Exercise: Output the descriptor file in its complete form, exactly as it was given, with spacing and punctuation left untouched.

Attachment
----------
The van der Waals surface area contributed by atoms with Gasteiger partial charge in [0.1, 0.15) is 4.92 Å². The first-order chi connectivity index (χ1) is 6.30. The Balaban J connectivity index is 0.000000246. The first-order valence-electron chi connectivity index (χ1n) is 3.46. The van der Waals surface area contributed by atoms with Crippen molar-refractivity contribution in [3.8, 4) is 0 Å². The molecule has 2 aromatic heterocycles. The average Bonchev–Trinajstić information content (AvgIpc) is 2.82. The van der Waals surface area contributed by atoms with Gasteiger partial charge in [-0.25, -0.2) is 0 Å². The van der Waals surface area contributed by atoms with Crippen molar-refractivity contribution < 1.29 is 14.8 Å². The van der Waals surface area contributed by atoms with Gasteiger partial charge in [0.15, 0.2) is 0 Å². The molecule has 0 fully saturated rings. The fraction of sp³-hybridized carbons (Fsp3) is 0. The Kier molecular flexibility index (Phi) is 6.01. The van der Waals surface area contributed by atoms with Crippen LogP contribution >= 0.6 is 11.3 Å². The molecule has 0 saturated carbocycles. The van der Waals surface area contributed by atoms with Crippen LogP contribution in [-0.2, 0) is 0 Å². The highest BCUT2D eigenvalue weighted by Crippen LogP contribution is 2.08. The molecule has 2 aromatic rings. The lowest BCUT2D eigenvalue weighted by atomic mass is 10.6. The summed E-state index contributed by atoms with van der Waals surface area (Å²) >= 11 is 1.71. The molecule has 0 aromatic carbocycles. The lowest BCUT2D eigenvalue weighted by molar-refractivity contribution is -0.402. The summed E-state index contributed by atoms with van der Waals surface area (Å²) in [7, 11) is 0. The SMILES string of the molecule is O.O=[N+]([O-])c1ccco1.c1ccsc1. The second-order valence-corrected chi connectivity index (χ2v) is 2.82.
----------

The van der Waals surface area contributed by atoms with Gasteiger partial charge in [0.1, 0.15) is 4.92 Å². The first-order chi connectivity index (χ1) is 6.30. The Balaban J connectivity index is 0.000000246. The first-order valence-electron chi connectivity index (χ1n) is 3.46. The van der Waals surface area contributed by atoms with Crippen molar-refractivity contribution in [3.8, 4) is 0 Å². The molecule has 2 aromatic heterocycles. The average Bonchev–Trinajstić information content (AvgIpc) is 2.82. The van der Waals surface area contributed by atoms with Gasteiger partial charge in [-0.25, -0.2) is 0 Å². The van der Waals surface area contributed by atoms with Crippen molar-refractivity contribution < 1.29 is 14.8 Å². The van der Waals surface area contributed by atoms with Gasteiger partial charge in [0.15, 0.2) is 0 Å². The molecule has 0 fully saturated rings. The fraction of sp³-hybridized carbons (Fsp3) is 0. The Kier molecular flexibility index (Phi) is 6.01. The van der Waals surface area contributed by atoms with Crippen LogP contribution >= 0.6 is 11.3 Å². The molecule has 0 saturated carbocycles. The van der Waals surface area contributed by atoms with Crippen LogP contribution in [-0.2, 0) is 0 Å². The highest BCUT2D eigenvalue weighted by Crippen LogP contribution is 2.08. The molecule has 2 aromatic rings. The lowest BCUT2D eigenvalue weighted by atomic mass is 10.6. The summed E-state index contributed by atoms with van der Waals surface area (Å²) >= 11 is 1.71. The molecule has 0 aromatic carbocycles. The lowest BCUT2D eigenvalue weighted by molar-refractivity contribution is -0.402. The summed E-state index contributed by atoms with van der Waals surface area (Å²) in [7, 11) is 0. The SMILES string of the molecule is O.O=[N+]([O-])c1ccco1.c1ccsc1. The second-order valence-corrected chi connectivity index (χ2v) is 2.82.